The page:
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Proper preparation can save small business owners thousands of dollars and hours. With most people just starting out on a tight budget, this can be the difference between surviving the first few years and becoming just another statistic in failed businesses column. 

This should be balanced by action. Once a viable product is ready, it must be shipped. Waiting for a perfect product is just as damning--it'll never happen.

But a little bit of strategic planning goes a long way. If you're about to start a new venture or create a new product, ask yourself these 5 questions:

1. Who is this for?

While you may have a general idea, the more granular you get, the more likely you are to succeed in catering to this market. Try to get in the minds of your prospective customers, discover their wants, needs, and pain points.

This is why the concept of scratching your own itch (i.e., creating a product or service where you're the ideal customer) is so powerful. It eliminates a lot of the guesswork in this step. While it may be a lot easier, creating something for people outside of your own personal demographics is still doable; it just requires more due diligence.

2. What's the story they are telling themselves?

This group of people you are targeting has subgroups. About any given subgroup ask yourself: What do they believe?

Our worlds are shaped first and foremost by the stories we tell ourselves. By identifying the narratives the subgroups of your target market are telling themselves, you gain immense power. Marketing is now a cinch; you know how to reach these people emotionally and what to designate as the main benefit of your product or service.

Discover the narratives and your positioning will be near-perfect right out of the gate.

3. Has this group ever spent money to buy something like this before?

If what you're selling is exceptionally new, if nothing like it has ever existed, you will have a much more difficult time. Pioneers, as the saying goes, get arrows in their backs and die.

Now, while that's generally true, that doesn't mean it always is; universals are rarely ever true.

Depending on what you're bringing to market, it may not be money you seek. There's also attention and trust, and referrals that people trade on. Whatever you are trying to obtain, the same principal holds true: If your target market has never paid for--in whatever currency you're trading in--something like it, you will have a much more difficult time.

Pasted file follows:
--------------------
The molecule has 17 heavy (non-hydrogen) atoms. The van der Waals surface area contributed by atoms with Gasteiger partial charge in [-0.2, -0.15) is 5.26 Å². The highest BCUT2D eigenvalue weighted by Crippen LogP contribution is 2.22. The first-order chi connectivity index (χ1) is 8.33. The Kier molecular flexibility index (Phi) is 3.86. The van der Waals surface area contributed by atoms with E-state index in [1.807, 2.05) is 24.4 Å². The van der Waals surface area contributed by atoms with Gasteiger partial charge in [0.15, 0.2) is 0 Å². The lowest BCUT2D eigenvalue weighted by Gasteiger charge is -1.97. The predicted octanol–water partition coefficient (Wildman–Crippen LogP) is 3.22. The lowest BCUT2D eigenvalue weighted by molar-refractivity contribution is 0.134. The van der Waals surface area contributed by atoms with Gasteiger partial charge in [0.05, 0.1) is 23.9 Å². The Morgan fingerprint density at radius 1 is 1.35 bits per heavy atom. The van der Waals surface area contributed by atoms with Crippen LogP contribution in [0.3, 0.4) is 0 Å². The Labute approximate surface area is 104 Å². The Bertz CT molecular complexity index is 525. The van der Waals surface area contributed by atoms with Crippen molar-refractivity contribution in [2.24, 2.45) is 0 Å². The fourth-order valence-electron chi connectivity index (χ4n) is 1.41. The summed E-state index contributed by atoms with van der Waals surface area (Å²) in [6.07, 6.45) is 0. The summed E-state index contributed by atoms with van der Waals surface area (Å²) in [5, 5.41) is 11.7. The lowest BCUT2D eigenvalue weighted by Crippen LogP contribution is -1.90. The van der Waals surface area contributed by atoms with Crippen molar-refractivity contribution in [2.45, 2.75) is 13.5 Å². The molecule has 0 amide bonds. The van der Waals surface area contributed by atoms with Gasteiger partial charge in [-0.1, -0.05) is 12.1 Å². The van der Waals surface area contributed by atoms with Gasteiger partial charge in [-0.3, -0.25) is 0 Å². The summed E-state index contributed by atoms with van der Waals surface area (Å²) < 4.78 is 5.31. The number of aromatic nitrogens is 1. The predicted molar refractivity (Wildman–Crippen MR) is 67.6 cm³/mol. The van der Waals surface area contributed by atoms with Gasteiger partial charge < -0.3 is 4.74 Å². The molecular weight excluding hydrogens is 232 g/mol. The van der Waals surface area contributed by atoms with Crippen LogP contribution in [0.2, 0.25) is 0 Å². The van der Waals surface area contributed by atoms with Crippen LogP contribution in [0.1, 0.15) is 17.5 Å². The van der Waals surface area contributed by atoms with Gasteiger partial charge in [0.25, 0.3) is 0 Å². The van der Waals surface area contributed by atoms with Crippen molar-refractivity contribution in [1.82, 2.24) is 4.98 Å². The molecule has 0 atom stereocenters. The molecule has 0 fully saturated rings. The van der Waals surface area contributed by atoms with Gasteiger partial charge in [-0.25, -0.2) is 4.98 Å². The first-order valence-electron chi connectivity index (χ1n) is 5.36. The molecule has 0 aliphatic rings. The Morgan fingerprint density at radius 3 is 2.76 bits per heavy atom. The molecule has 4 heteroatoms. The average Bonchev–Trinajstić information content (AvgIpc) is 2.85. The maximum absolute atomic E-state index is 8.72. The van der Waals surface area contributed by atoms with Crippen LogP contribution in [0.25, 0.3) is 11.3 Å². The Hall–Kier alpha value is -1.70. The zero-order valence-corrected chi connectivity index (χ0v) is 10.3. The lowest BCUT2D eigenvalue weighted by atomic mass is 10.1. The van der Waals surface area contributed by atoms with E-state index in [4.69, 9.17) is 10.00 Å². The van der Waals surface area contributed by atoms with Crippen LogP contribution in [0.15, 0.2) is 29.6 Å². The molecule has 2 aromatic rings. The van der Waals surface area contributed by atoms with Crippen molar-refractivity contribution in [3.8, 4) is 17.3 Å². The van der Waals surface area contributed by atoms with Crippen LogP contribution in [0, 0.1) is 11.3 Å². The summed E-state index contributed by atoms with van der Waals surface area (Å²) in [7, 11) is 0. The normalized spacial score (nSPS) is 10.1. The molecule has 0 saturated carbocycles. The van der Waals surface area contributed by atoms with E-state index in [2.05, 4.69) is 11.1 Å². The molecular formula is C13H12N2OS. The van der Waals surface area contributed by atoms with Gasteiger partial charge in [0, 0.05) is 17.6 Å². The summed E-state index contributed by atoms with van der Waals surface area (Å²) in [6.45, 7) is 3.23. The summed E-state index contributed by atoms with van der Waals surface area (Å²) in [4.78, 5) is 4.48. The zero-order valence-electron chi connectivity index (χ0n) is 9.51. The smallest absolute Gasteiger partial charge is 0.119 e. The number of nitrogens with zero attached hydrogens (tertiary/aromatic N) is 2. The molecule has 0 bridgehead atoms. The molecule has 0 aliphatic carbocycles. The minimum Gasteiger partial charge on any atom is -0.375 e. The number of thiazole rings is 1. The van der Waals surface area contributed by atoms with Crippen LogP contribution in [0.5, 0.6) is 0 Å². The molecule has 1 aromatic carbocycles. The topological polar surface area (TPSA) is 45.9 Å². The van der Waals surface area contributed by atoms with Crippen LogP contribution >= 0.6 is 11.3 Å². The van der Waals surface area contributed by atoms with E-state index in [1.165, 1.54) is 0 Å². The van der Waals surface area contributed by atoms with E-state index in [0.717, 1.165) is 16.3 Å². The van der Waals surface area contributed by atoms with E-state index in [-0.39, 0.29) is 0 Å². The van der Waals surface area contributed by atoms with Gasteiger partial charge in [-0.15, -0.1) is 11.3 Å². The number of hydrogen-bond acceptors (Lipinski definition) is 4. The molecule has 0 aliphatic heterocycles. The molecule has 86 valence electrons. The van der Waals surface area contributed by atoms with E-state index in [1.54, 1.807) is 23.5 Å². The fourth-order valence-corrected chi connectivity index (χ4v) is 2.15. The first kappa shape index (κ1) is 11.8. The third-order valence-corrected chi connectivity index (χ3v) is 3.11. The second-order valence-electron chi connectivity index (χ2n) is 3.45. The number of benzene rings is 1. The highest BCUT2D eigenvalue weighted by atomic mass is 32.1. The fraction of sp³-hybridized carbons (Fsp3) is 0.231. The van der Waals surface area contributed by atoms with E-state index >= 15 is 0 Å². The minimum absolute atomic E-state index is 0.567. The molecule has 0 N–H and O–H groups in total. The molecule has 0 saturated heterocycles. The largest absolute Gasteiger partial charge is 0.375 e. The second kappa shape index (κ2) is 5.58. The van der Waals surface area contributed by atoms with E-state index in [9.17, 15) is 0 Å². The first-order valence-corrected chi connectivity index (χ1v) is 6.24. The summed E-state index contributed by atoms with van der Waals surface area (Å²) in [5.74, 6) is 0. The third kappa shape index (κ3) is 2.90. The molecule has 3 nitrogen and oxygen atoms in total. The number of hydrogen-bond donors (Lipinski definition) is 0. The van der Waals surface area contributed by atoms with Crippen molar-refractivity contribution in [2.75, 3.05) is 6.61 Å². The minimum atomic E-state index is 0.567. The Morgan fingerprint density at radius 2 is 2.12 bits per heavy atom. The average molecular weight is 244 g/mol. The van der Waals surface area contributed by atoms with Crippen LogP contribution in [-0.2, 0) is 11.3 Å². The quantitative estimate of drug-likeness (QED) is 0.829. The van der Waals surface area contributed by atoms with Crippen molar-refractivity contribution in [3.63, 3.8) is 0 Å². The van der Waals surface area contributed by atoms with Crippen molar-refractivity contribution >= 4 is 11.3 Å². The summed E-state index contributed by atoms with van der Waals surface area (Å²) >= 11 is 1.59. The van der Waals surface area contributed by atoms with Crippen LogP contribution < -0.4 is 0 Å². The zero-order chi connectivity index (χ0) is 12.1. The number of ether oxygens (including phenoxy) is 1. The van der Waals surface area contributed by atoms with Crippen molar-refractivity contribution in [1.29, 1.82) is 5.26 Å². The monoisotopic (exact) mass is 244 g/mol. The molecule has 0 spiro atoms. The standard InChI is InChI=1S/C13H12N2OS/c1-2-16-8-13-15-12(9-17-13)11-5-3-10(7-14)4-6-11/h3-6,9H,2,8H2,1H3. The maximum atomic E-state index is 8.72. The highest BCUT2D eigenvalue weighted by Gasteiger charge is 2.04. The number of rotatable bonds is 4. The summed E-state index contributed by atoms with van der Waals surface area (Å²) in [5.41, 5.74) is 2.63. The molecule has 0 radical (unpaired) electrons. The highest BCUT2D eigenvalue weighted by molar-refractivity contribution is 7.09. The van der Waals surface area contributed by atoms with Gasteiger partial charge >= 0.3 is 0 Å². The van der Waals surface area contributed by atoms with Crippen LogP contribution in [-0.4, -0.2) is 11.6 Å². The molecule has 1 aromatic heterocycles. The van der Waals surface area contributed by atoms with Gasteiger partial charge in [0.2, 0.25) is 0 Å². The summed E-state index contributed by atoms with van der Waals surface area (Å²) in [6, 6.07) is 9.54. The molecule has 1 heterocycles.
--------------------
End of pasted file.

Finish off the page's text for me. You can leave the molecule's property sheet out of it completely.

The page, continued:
All that being said, if your product is brand new, don't fret. If the saying was always true, you wouldn't have a computer or smartphone to read this on.

4. Does this group know you exist?

Again, if the answer is no, you'll have a more difficult time than if it's yes. More time (and most likely money) will need to be devoted to marketing in order to build awareness. If you're well known by this group prior to launching, this is a phenomenal plus, especially if it's positive awareness overall.

If people don't know you exist, they can't buy from you.

5. Do the people who are aware of you trust you?

First comes awareness, then comes trust. It's an essential marriage in business. The former is immaterial without the latter.

When's the last time you bought from a company you didn't trust?

There are two major ways to build trust. The first one is guarantee your product or service. When you are first starting out this can be an invaluable asset for gaining customers. The second one way is testimonials.

Testimonials, especially by individuals who your potential customer considers to be like him or her (i.e., same gender, same race, etc.) is a powerful form of social proof and a potent sales tool.

How do you get testimonials when you are first starting out? Consider offering your product or service free of charge. While this may seem penny-foolish, I promise you more times than not it's pound-wise in the long run.

I hope you found this article useful. Remember, the quality of your questions determines the quality of your answers.